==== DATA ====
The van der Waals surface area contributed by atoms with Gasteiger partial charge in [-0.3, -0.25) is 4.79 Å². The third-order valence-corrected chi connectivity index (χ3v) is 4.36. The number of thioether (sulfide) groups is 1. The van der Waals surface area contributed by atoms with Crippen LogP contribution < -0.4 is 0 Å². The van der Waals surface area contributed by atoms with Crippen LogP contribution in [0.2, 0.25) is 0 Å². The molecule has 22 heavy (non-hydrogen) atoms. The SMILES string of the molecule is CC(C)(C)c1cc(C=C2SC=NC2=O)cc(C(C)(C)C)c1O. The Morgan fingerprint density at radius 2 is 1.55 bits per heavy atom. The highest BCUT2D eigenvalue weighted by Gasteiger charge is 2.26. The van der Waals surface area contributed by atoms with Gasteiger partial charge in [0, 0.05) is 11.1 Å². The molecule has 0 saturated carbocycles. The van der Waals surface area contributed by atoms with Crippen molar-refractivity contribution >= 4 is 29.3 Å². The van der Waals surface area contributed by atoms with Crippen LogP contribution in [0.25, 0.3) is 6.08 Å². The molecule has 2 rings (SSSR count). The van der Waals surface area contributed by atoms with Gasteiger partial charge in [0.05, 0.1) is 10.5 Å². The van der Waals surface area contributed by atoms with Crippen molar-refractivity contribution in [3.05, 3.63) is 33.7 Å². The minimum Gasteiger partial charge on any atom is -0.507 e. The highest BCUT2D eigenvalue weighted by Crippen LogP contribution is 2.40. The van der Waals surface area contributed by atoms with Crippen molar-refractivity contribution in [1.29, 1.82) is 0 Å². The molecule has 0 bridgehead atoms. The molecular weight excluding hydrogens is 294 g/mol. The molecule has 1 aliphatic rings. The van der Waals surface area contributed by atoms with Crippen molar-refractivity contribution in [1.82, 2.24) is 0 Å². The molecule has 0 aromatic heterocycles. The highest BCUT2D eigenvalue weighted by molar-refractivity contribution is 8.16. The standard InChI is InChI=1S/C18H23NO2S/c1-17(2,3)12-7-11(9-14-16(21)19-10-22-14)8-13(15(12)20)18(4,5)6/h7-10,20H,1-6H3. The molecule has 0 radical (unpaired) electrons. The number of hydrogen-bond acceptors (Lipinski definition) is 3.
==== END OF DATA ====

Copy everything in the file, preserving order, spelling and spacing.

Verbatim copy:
The van der Waals surface area contributed by atoms with Gasteiger partial charge in [-0.3, -0.25) is 4.79 Å². The third-order valence-corrected chi connectivity index (χ3v) is 4.36. The number of thioether (sulfide) groups is 1. The van der Waals surface area contributed by atoms with Crippen LogP contribution < -0.4 is 0 Å². The van der Waals surface area contributed by atoms with Crippen LogP contribution in [0.2, 0.25) is 0 Å². The molecule has 22 heavy (non-hydrogen) atoms. The SMILES string of the molecule is CC(C)(C)c1cc(C=C2SC=NC2=O)cc(C(C)(C)C)c1O. The Morgan fingerprint density at radius 2 is 1.55 bits per heavy atom. The highest BCUT2D eigenvalue weighted by Gasteiger charge is 2.26. The van der Waals surface area contributed by atoms with Gasteiger partial charge in [0, 0.05) is 11.1 Å². The molecule has 0 saturated carbocycles. The van der Waals surface area contributed by atoms with Crippen molar-refractivity contribution >= 4 is 29.3 Å². The van der Waals surface area contributed by atoms with Crippen LogP contribution in [0.25, 0.3) is 6.08 Å². The molecule has 2 rings (SSSR count). The van der Waals surface area contributed by atoms with Gasteiger partial charge in [0.05, 0.1) is 10.5 Å². The van der Waals surface area contributed by atoms with Crippen molar-refractivity contribution in [3.05, 3.63) is 33.7 Å². The minimum Gasteiger partial charge on any atom is -0.507 e. The highest BCUT2D eigenvalue weighted by Crippen LogP contribution is 2.40. The van der Waals surface area contributed by atoms with Crippen molar-refractivity contribution in [1.29, 1.82) is 0 Å². The molecule has 0 bridgehead atoms. The molecular weight excluding hydrogens is 294 g/mol. The molecule has 1 aliphatic rings. The van der Waals surface area contributed by atoms with Crippen molar-refractivity contribution in [1.82, 2.24) is 0 Å². The molecule has 0 aromatic heterocycles. The highest BCUT2D eigenvalue weighted by molar-refractivity contribution is 8.16. The standard InChI is InChI=1S/C18H23NO2S/c1-17(2,3)12-7-11(9-14-16(21)19-10-22-14)8-13(15(12)20)18(4,5)6/h7-10,20H,1-6H3. The molecule has 0 radical (unpaired) electrons. The number of hydrogen-bond acceptors (Lipinski definition) is 3.